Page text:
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Message from the Director

Message from the Director

Fall 2020

As we begin this new semester, I hope that this message finds you all well. During these difficult times, the work of humanities centers is more important than ever. Humanistic perspectives embody the openness, imagination, critical thought, and generosity which good and just citizenship requires. The generous commitment of our faculty, students, and staff enables the Glasscock Center to fulfill our vital mission of promoting and fostering humanities research at Texas A&M and beyond. In 2020-2021, we continue our work of supporting the university community in flexible, creative, and safe ways.

We have an exciting calendar of virtual events planned for the semester, including our weekly faculty fellows’ colloquia and graduate fellows colloquia, Undergraduate Summer Scholars presentations, and events presented by our two initiatives. Global Health Humanities will be focusing on “Frontline worker’s stories during Covid-19.” Speakers will address such topics as training challenges in the health professions, emotional and physical burnout, and priorities in patient care during a time of crisis. The series will explore the role of sharing and listening to stories in understanding these issues. Humanities: Land Sea Space, in partnership with Texas A&M’s Hazard Reduction and Recovery Center, will present events on the theme of “Coastal Communities and Justice,” concerning environmental justice, energy, community, and forms of resilience in coastal areas in Texas and beyond. The series begins with a screening of the award-winning film, Seadrift, and Q&A with the director, Tim Tsai. This year, Humanities: Land Sea Space is delighted to be partnering with Rice University’s Center for Environmental Studies. Check our website for details about their series of virtual talks on sustainable design, Green New Deals, and ecologies of the global south. We also continue our Glasscock Book Chats series and will be featuring Chaitanya Lakkimsetti’s book, Legalizing Sex: Sexual Minorities, AIDS and Citizenship in India, with a response by Vanita Reddy to kick off our discussion.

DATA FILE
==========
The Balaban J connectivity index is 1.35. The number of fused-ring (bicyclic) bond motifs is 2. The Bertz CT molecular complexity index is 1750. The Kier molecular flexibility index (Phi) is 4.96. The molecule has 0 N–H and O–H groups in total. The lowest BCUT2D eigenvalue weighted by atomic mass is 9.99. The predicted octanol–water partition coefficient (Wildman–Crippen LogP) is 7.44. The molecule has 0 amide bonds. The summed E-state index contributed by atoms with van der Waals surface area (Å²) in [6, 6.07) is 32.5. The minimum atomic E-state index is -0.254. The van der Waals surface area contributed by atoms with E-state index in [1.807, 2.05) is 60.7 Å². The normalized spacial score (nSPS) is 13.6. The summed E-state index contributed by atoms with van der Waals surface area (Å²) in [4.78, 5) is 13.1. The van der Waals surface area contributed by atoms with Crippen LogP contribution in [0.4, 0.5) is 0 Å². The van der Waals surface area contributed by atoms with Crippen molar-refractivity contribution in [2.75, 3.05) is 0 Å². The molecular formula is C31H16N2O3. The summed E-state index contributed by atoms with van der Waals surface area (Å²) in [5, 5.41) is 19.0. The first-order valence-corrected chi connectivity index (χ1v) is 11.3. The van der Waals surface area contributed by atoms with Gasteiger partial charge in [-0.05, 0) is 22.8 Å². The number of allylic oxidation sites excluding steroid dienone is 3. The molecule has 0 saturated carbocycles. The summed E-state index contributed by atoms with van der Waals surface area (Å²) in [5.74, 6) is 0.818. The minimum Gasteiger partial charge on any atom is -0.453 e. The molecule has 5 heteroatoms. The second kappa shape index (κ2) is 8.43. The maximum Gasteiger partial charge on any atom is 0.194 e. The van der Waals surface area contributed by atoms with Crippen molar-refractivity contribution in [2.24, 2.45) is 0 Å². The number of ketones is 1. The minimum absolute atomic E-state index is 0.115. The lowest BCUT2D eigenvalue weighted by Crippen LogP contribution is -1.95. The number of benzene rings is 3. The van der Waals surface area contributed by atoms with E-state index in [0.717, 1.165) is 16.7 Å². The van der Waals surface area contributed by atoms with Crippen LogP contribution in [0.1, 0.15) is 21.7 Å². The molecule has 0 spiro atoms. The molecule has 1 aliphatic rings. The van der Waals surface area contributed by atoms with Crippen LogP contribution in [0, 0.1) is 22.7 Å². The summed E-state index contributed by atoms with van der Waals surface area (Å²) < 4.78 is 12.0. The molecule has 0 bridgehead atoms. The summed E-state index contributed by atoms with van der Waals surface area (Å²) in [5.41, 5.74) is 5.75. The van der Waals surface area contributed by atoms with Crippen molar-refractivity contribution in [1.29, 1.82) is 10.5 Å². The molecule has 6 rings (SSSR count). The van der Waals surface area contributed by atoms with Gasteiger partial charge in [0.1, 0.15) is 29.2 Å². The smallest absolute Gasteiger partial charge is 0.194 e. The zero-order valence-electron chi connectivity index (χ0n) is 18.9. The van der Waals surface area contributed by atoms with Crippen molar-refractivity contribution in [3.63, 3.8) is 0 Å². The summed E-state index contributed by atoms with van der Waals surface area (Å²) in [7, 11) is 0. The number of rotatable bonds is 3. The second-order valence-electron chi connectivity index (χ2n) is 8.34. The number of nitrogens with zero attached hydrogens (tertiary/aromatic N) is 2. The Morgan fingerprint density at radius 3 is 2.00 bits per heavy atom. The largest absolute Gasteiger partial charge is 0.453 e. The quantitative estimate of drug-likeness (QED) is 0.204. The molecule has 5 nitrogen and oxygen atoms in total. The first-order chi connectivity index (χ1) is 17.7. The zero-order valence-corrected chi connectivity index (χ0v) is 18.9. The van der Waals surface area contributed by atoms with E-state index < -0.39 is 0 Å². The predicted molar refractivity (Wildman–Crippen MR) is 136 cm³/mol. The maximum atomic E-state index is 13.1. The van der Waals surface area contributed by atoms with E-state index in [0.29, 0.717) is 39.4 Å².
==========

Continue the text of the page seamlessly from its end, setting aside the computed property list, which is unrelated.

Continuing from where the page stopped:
Although we will miss the opportunity for in-person conversation and exchange of ideas this autumn, please do join us for our virtual events. We encourage you to explore our website for new information and updates about our activities, grants, and programs. 

All of us at the Glasscock Center wish you a safe and rewarding semester.